Here are some other folks talking about violence and masculinity:
- We should be talking about masculinity and violence after the Sandy Hook shooting and every day – Maya at Feministing
- Gender, Race, Masculinity, and Gun Violence – Transcender
- Masculinity and Guns in America – Ashley Baggett at Nursing Clio
- Why Won’t We Talk About Violence and Masculinity in America? = Soraya Chemaly at the Ms. Blog
- Dude, Where’s My Gun? – Mark Anthony Neal for The New Black Magazine, from 2010 but talks about how social vulnerability underlies “masculine” violence
- A Theory of Violence: In Honor of Kasandra, CeCe, Victoria, Savita and Anonymous – at Crunk Feminist Collective:
Violence is functional.
It is a means of asserting and securing power. When violence targets women in the dark of night it ensures, among many other things, that women stay out of the streets. When violence against trans women goes largely unreported in studies of violence against women, it is tacitly legitimated. When violence against white school children raises a national furor and violence against an innocent black teenager wearing a hoodie doesn’t provoke a national conversation about legislating guns, we can see the fault lines. When a football player kills his partner and then himself and we find ourselves knowing his name but not hers, we see which victims matter.
One last thing on that, via an Ani Difranco song on a 1999 album [lyrics here]:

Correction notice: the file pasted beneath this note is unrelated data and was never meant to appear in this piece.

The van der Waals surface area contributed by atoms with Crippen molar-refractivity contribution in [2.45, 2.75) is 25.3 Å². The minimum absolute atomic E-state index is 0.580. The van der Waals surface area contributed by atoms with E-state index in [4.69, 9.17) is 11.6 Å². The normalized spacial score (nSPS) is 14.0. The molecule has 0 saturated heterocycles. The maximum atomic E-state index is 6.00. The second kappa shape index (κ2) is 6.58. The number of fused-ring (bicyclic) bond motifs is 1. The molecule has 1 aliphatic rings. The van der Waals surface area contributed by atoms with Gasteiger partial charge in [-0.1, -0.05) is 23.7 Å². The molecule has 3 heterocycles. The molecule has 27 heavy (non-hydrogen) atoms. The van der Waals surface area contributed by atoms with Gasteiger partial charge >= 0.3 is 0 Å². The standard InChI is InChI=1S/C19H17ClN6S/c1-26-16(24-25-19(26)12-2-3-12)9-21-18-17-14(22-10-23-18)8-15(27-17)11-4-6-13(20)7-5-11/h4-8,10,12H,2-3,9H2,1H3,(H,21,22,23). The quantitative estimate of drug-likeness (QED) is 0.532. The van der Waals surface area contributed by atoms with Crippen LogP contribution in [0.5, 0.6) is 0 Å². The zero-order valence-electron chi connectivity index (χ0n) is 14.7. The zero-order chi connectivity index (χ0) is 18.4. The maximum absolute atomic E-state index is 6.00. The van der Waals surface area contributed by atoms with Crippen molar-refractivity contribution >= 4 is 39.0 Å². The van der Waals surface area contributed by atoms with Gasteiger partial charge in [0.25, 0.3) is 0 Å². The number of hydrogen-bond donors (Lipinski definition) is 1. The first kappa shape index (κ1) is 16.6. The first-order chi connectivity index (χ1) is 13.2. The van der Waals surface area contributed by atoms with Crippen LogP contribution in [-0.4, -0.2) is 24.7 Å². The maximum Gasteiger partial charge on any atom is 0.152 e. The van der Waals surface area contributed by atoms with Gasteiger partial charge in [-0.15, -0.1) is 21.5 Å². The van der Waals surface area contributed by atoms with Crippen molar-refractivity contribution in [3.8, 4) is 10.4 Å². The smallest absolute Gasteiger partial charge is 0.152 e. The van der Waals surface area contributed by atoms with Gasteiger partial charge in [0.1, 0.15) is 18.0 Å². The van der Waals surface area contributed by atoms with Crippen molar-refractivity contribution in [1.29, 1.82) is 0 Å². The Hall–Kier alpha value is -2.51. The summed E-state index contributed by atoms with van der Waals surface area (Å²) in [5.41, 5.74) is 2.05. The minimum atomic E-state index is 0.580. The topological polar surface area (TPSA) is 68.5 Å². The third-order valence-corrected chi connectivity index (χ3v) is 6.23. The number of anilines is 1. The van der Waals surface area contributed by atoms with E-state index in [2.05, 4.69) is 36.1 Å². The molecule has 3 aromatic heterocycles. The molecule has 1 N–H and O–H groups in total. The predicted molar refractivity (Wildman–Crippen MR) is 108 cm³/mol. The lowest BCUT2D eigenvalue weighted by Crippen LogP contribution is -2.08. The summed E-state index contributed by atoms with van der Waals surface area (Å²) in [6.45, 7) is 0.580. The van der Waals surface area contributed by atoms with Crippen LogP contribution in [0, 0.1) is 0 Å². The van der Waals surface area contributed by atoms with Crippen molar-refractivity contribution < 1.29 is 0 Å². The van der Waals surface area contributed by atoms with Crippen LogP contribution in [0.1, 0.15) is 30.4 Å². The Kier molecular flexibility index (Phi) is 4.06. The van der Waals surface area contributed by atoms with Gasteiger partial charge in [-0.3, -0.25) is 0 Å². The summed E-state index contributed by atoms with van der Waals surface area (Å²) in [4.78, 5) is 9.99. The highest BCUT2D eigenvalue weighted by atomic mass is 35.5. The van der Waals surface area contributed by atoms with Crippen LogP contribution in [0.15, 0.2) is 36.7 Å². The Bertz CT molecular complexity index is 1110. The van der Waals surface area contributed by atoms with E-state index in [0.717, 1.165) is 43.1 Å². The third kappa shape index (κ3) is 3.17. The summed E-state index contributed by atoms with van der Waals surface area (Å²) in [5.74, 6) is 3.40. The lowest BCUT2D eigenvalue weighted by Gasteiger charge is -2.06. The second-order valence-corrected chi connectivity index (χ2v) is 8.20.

Yeah, that probably should have been it’s own post….
- America’s Rape Problem: We Refuse to Admit That There Is One – Jessica Valenti for The Nation – “It’s time to acknowledge that the rape epidemic in the United States is not just about the crimes themselves, but our own cultural and political willful ignorance.” That’s *exactly* what we mean when we talk about ‘rape culture,’ and it’s no coincidence that when women criticize it, or specific examples of it, online, they often receive rape threats.
- California Court Says Rape by Impersonation Isn’t Rape if Woman Is not Married – Just, ugh, x1000.
- Purity Culture Is Rape Culture – E.J. Graff at The American Prospect
- Victory: Military Insurance to Cover Abortion in Cases of Rape – from Physicians for Reproductive Choice and Health
- The Feminist Librarian looks back at the year in books
- Roe v. Wade 40th Anniversary Events – If you’re in Massachusetts, Our Bodies Ourselves is co-sponsoring an event there, and Blog for Choice day is coming up again.
- Oh, and those assholes in the House failed to reauthorize the Violence Against Women Act (VAWA). You know, because some Republican dudes thought it offered too much protection to Native women on reservations (who have extremely high rates of being victimized). Native Appropriations has a great post on this:
The Violence Against Women Act provisions that are holding up the bill are provisions that allow for the prosecution of Non-Indian perpetrators on Indian land within tribal court systems. The current laws state that crimes involving non-Indians are treated as federal cases. But in 2011, the federal government declined to pursue charges in 65% of domestic violence cases on reservations. Clearly this. is. unacceptable. 1 in 3 Native women have been raped or sexually assaulted, a rate 2.5 times higher than the national average, and of those crimes, 80% of them involve a non-Native assailant. This excellent Salon article discusses how these loopholes protect rapists on reservations, because they “know they can get away with it.
Jamil Smith has another worthwhile post for the Melissa Harris Perry show, Why does the Violence Against Women Act remain stalled?
Okay, I think that’s a good enough start for getting back into the swing of things, don’t you?